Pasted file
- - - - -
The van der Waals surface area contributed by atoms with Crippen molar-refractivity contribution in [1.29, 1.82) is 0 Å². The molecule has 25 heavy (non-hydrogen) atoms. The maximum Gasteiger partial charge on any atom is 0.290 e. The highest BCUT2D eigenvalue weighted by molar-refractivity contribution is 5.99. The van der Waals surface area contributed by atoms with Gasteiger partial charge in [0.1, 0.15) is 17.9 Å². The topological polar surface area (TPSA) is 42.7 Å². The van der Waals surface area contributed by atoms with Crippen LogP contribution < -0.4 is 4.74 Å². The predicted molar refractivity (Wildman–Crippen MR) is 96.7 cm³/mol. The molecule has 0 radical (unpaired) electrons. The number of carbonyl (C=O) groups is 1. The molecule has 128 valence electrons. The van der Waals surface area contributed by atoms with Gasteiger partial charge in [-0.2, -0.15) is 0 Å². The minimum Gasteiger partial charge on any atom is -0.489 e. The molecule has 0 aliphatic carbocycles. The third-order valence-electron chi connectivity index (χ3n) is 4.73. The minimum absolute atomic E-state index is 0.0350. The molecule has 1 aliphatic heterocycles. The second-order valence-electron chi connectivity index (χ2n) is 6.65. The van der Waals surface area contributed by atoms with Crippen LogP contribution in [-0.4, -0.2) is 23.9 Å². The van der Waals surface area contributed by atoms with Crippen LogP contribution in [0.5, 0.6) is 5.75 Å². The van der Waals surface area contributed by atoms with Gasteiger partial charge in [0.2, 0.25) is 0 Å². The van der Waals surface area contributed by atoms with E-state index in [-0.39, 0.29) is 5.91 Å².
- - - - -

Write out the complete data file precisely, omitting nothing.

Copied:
The van der Waals surface area contributed by atoms with Crippen molar-refractivity contribution in [1.29, 1.82) is 0 Å². The molecule has 25 heavy (non-hydrogen) atoms. The maximum Gasteiger partial charge on any atom is 0.290 e. The highest BCUT2D eigenvalue weighted by molar-refractivity contribution is 5.99. The van der Waals surface area contributed by atoms with Gasteiger partial charge in [0.1, 0.15) is 17.9 Å². The topological polar surface area (TPSA) is 42.7 Å². The van der Waals surface area contributed by atoms with Crippen LogP contribution < -0.4 is 4.74 Å². The predicted molar refractivity (Wildman–Crippen MR) is 96.7 cm³/mol. The molecule has 0 radical (unpaired) electrons. The number of carbonyl (C=O) groups is 1. The molecule has 128 valence electrons. The van der Waals surface area contributed by atoms with Gasteiger partial charge in [-0.2, -0.15) is 0 Å². The minimum Gasteiger partial charge on any atom is -0.489 e. The molecule has 0 aliphatic carbocycles. The third-order valence-electron chi connectivity index (χ3n) is 4.73. The minimum absolute atomic E-state index is 0.0350. The molecule has 1 aliphatic heterocycles. The second-order valence-electron chi connectivity index (χ2n) is 6.65. The van der Waals surface area contributed by atoms with Crippen LogP contribution in [-0.4, -0.2) is 23.9 Å². The van der Waals surface area contributed by atoms with Crippen LogP contribution in [0.5, 0.6) is 5.75 Å². The van der Waals surface area contributed by atoms with Gasteiger partial charge in [0.2, 0.25) is 0 Å². The van der Waals surface area contributed by atoms with E-state index in [-0.39, 0.29) is 5.91 Å².